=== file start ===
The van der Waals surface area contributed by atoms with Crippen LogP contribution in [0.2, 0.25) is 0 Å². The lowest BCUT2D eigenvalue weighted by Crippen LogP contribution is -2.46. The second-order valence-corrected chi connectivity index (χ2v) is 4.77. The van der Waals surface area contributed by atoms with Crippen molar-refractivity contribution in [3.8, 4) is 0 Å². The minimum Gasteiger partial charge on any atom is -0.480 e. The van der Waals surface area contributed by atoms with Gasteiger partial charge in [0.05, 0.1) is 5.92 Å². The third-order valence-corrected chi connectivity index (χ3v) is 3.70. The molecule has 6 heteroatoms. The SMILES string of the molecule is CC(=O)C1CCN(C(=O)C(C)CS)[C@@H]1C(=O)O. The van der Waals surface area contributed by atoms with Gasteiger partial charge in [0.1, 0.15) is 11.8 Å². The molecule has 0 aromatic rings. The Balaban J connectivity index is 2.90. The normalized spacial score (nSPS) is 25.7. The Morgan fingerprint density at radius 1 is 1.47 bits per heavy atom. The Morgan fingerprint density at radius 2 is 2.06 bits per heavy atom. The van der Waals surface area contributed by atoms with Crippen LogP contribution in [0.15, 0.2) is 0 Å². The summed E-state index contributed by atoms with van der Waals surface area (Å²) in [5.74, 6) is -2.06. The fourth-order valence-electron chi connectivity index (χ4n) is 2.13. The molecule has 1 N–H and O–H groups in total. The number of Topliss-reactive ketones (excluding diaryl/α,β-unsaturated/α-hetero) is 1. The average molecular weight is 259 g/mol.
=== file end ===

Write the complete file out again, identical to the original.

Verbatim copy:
The van der Waals surface area contributed by atoms with Crippen LogP contribution in [0.2, 0.25) is 0 Å². The lowest BCUT2D eigenvalue weighted by Crippen LogP contribution is -2.46. The second-order valence-corrected chi connectivity index (χ2v) is 4.77. The van der Waals surface area contributed by atoms with Crippen molar-refractivity contribution in [3.8, 4) is 0 Å². The minimum Gasteiger partial charge on any atom is -0.480 e. The van der Waals surface area contributed by atoms with Gasteiger partial charge in [0.05, 0.1) is 5.92 Å². The third-order valence-corrected chi connectivity index (χ3v) is 3.70. The molecule has 6 heteroatoms. The SMILES string of the molecule is CC(=O)C1CCN(C(=O)C(C)CS)[C@@H]1C(=O)O. The van der Waals surface area contributed by atoms with Gasteiger partial charge in [0.1, 0.15) is 11.8 Å². The molecule has 0 aromatic rings. The Balaban J connectivity index is 2.90. The normalized spacial score (nSPS) is 25.7. The Morgan fingerprint density at radius 1 is 1.47 bits per heavy atom. The Morgan fingerprint density at radius 2 is 2.06 bits per heavy atom. The van der Waals surface area contributed by atoms with Crippen LogP contribution in [0.15, 0.2) is 0 Å². The summed E-state index contributed by atoms with van der Waals surface area (Å²) in [5.74, 6) is -2.06. The fourth-order valence-electron chi connectivity index (χ4n) is 2.13. The molecule has 1 N–H and O–H groups in total. The number of Topliss-reactive ketones (excluding diaryl/α,β-unsaturated/α-hetero) is 1. The average molecular weight is 259 g/mol.